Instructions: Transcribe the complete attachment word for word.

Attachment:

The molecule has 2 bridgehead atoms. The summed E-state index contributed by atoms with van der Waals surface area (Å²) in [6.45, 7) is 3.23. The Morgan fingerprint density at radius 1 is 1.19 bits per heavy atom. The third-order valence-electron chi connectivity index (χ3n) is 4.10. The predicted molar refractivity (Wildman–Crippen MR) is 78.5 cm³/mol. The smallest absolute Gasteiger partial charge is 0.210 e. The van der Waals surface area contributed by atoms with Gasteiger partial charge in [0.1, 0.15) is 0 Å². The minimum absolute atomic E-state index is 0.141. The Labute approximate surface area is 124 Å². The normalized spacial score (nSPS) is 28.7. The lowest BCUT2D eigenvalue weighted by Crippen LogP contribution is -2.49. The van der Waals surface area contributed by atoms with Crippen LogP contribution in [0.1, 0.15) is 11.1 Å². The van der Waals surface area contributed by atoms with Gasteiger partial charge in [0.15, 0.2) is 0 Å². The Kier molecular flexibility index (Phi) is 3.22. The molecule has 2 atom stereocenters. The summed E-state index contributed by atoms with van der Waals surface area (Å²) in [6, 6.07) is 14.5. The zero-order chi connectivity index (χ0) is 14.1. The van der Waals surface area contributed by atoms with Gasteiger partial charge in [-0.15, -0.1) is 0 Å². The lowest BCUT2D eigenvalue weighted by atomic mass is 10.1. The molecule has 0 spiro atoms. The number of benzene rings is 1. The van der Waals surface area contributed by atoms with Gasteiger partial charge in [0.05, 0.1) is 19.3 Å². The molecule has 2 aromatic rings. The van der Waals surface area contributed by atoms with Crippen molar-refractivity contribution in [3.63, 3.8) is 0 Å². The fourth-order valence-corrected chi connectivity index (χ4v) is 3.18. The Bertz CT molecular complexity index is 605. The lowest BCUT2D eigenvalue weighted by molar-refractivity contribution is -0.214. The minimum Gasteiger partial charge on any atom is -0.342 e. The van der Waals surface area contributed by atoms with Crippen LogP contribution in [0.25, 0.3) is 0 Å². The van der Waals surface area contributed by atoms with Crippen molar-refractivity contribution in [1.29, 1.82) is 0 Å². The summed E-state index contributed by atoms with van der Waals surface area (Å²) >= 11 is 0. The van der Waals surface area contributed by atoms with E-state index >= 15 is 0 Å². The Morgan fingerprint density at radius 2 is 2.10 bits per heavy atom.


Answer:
The molecule has 2 bridgehead atoms. The summed E-state index contributed by atoms with van der Waals surface area (Å²) in [6.45, 7) is 3.23. The Morgan fingerprint density at radius 1 is 1.19 bits per heavy atom. The third-order valence-electron chi connectivity index (χ3n) is 4.10. The predicted molar refractivity (Wildman–Crippen MR) is 78.5 cm³/mol. The smallest absolute Gasteiger partial charge is 0.210 e. The van der Waals surface area contributed by atoms with Gasteiger partial charge in [0.1, 0.15) is 0 Å². The minimum absolute atomic E-state index is 0.141. The Labute approximate surface area is 124 Å². The normalized spacial score (nSPS) is 28.7. The lowest BCUT2D eigenvalue weighted by Crippen LogP contribution is -2.49. The van der Waals surface area contributed by atoms with Crippen LogP contribution in [0.1, 0.15) is 11.1 Å². The van der Waals surface area contributed by atoms with Gasteiger partial charge in [0.15, 0.2) is 0 Å². The Kier molecular flexibility index (Phi) is 3.22. The molecule has 2 atom stereocenters. The summed E-state index contributed by atoms with van der Waals surface area (Å²) in [6, 6.07) is 14.5. The zero-order chi connectivity index (χ0) is 14.1. The van der Waals surface area contributed by atoms with Gasteiger partial charge in [-0.15, -0.1) is 0 Å². The lowest BCUT2D eigenvalue weighted by atomic mass is 10.1. The molecule has 0 spiro atoms. The number of benzene rings is 1. The van der Waals surface area contributed by atoms with Gasteiger partial charge in [0.05, 0.1) is 19.3 Å². The molecule has 2 aromatic rings. The van der Waals surface area contributed by atoms with Crippen molar-refractivity contribution in [3.63, 3.8) is 0 Å². The fourth-order valence-corrected chi connectivity index (χ4v) is 3.18. The Bertz CT molecular complexity index is 605. The lowest BCUT2D eigenvalue weighted by molar-refractivity contribution is -0.214. The minimum Gasteiger partial charge on any atom is -0.342 e. The van der Waals surface area contributed by atoms with Crippen LogP contribution in [0.25, 0.3) is 0 Å². The van der Waals surface area contributed by atoms with Crippen molar-refractivity contribution in [1.29, 1.82) is 0 Å². The summed E-state index contributed by atoms with van der Waals surface area (Å²) >= 11 is 0. The van der Waals surface area contributed by atoms with E-state index >= 15 is 0 Å². The Morgan fingerprint density at radius 2 is 2.10 bits per heavy atom.